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Archive for the ‘Pop Culture and Advertising’ Category

We Gotta Get Out of This Place states that regimes of veridication provide reasons for ways of doing things by producing “true discourses” (p.101) .  These discourses are statements that exist within the true and can produce truth effects.

Advertising is full of true discourses, which act in a way to convince people that they need certain products.  For example, the Axe advertisements are all purely sexual, and pretty much tell guys that using their product will get them girls no matter what.  This gives guys a sense of false confidence, making them believe that this product can act as a lady-killer.

Such advertisements pretty much tell guys that using the product will get them any hot girl.

Such advertisements pretty much tell guys that using the product will get them any hot girl.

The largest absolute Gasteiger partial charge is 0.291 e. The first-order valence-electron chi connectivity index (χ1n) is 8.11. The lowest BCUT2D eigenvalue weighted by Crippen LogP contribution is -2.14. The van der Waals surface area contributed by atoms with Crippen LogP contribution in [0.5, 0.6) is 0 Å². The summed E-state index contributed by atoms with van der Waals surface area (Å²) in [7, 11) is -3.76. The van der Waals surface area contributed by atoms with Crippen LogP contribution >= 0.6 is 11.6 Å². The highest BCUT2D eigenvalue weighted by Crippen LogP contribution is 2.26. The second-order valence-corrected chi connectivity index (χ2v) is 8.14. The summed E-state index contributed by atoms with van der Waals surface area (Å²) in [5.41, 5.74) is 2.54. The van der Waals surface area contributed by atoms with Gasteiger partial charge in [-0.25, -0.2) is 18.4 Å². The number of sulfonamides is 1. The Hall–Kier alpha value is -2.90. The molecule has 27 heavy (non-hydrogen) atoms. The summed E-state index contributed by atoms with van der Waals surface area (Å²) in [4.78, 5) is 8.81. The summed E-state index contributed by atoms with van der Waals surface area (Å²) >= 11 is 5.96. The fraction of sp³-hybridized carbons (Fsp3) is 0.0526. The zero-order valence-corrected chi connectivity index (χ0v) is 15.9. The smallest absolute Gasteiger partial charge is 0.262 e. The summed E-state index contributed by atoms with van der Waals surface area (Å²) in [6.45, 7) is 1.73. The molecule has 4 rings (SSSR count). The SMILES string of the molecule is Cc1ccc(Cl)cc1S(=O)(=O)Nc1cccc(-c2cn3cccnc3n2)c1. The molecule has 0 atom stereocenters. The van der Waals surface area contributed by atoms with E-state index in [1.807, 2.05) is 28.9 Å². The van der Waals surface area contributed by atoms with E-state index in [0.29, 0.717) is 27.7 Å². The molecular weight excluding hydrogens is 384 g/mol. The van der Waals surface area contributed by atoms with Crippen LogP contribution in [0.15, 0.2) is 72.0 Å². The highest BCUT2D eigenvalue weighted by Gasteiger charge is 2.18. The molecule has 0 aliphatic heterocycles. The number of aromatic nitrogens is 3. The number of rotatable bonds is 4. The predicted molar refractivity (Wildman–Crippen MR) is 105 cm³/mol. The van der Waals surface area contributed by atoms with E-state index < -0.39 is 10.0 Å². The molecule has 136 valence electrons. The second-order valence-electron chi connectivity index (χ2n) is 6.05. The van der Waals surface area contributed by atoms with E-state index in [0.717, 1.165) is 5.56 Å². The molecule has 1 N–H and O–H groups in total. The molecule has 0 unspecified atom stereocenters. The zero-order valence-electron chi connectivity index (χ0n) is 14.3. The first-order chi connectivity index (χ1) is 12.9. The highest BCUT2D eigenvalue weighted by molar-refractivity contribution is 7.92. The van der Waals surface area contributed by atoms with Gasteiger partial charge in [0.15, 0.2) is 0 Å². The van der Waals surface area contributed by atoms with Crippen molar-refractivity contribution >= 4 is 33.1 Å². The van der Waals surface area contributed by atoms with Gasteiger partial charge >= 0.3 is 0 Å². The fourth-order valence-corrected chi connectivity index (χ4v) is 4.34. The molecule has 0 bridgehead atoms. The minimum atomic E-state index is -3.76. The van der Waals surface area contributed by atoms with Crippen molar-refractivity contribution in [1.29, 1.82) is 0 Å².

This is no old trick in advertising.  Sex has been used to sell products for decades, but now it is so prevalent I’d be surprised if someone actually believed these ads.  I like to think that people can be critical of advertising and can choose products based on how they work.  However, with products like body spray or deodorant, the first impression is always through advertising. So Axe body products gets away with it because sex is the easiest way to attract a guy.  No matter what people think, it’s true.  I’m a guy, I know.

This kind of advertising gives men a sense of identity: using Axe products will make you more attractive.  Who wouldn’t want that?

People wonder why young girls dress the way they do.  But with all this sexual advertising out there, they get the message that guys like girls who act or dress in certain ways.  It may be difficult to change this idea, since sexual advertising works, and it probably won’t stop for a while, if ever.

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